Studies Link Vestibular/Balance Disorders and Dizziness to Hearing Ability and Falls in Older Americans

balance can be affected by hearing loss

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Falls are the leading cause of injury and death in older adults. While there are many reasons why older adults are at risk of falling including medications, vision loss, diabetes, heart disease, and confusion; hearing loss also is associated with a higher risk for falling.

“We know that there’s a direct link between hearing loss and falls,” said Catherine Palmer, Ph.D., president of the American Academy of Audiology; professor, University of Pittsburgh and director of audiology for the UPMC Health System.

Those with symptoms impacting their balance should see an audiologist. “Audiologists perform an extensive battery of tests as part of the evaluation of the vestibular system,” Palmer explained. Depending on the findings of the exams, an audiologist may provide management options and, in some cases, may refer the patient to an otolaryngologist, neurologist or physical therapist.

Audiologists are the primary healthcare professionals who diagnose, treat and manage hearing loss and balance disorders in patients of all ages. Tinnitus, which is a type of ringing in the ears, also can be associated with balance issues.

The Role of the Inner Ear in Balance

The inner ear contains the vestibular system, which includes sensory parts of the inner ear called the vestibular organs. Tiny canals and pouches on both sides of the head are specialized to detect motion and gravity. Their nerve signals interact with other sensory, motor, autonomic and cognitive circuits in the brain for several functions.

The vestibular system regulates balanced posture and locomotion, provides spatial and heading orientation for navigation, and stabilizes visual gaze during movement. Normal balance is maintained by integrating inputs from the vestibular, visual, proprioceptive (position sensation), and musculoskeletal systems.

Vestibular symptoms and dizziness are significant problems in older Americans. It is estimated that 30% of persons older than 60 years and almost 50% of those over the age of 85 years have dizziness and balance challenges along with related symptoms. According to a study, by Johns Hopkins University School of Medicine, individuals with untreated mild hearing loss were nearly three times more likely to have a history of falling.

Vestibular disorders can lead to dizziness, vertigo, nausea, migraines, blurred vision, and various forms of postural instability. Dysfunctions of the vestibular system can occur independently or with a hearing loss.

According to the Centers for Disease Control and Prevention, approximately 48 million Americans have some form of hearing loss. Those numbers continue to rise annually.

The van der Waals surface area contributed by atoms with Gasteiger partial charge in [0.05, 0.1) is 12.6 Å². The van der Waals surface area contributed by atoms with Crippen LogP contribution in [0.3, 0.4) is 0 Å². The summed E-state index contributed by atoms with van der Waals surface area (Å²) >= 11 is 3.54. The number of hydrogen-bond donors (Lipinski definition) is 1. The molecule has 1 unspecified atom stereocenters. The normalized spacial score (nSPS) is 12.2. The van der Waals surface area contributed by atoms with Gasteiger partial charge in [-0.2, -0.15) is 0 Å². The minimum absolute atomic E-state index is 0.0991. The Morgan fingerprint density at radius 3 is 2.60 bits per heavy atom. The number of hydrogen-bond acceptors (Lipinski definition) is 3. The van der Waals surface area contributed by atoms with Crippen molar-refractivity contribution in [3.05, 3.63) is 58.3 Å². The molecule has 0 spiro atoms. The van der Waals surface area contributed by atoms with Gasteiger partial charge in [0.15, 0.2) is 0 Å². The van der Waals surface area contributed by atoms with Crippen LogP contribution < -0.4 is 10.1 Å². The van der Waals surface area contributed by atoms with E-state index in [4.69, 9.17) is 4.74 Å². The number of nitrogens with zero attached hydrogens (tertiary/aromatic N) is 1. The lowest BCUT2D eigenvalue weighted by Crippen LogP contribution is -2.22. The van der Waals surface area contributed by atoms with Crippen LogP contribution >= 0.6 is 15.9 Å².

Noise-Induced Hearing Loss

Excess noise is a major contributor to hearing loss in the U.S. Based on nationally representative hearing exam surveys (1999-2004), an estimated 15 percent of Americans aged 20 to 69, or 26 million Americans, reported a history of loud noise exposure and also had high-frequency audiogram results suggesting exposure to excess noise.7 Recent animal studies suggest that noise exposure causing temporary measurable hearing loss may also cause permanent hearing loss that is not readily detectable using standard audiometric testing. Such damage may underlie the common complaint of having difficulty in understanding speech in noisy situations. The NIDCD encourages research to better understand noise-induced auditory damage to inform potential therapies.

Age-related Hearing Loss

Age-related hearing loss (presbycusis) is the loss of hearing that gradually occurs during aging. It is one of the most common conditions affecting older and elderly adults with approximately one in three people in the U.S. aged 65 to 74 exhibiting a hearing loss, and nearly half of those older than 75 have difficulty hearing.8 There are many causes of age-related hearing loss. Most commonly, it arises from changes in the inner ear, but it can also result from complex changes along the nerve pathways from the ear to the brain.

Technology Interventions for Hearing Loss

Individuals with mild-to-severe hearing loss can benefit from using a hearing aid, and many with severe to profound hearing loss benefit from having a cochlear implant. Advances in both hearing aid and cochlear implant technology are improving treatment options for many people with various degrees of hearing loss.

For more information on vestibular disorders related to balance, click here. For more information on hearing loss or to find an audiologist, go to
Additional source: National Institute on Deafness and Other Commuication Disorders, U.S. Department of Health & Human Services, National Institutes of Health
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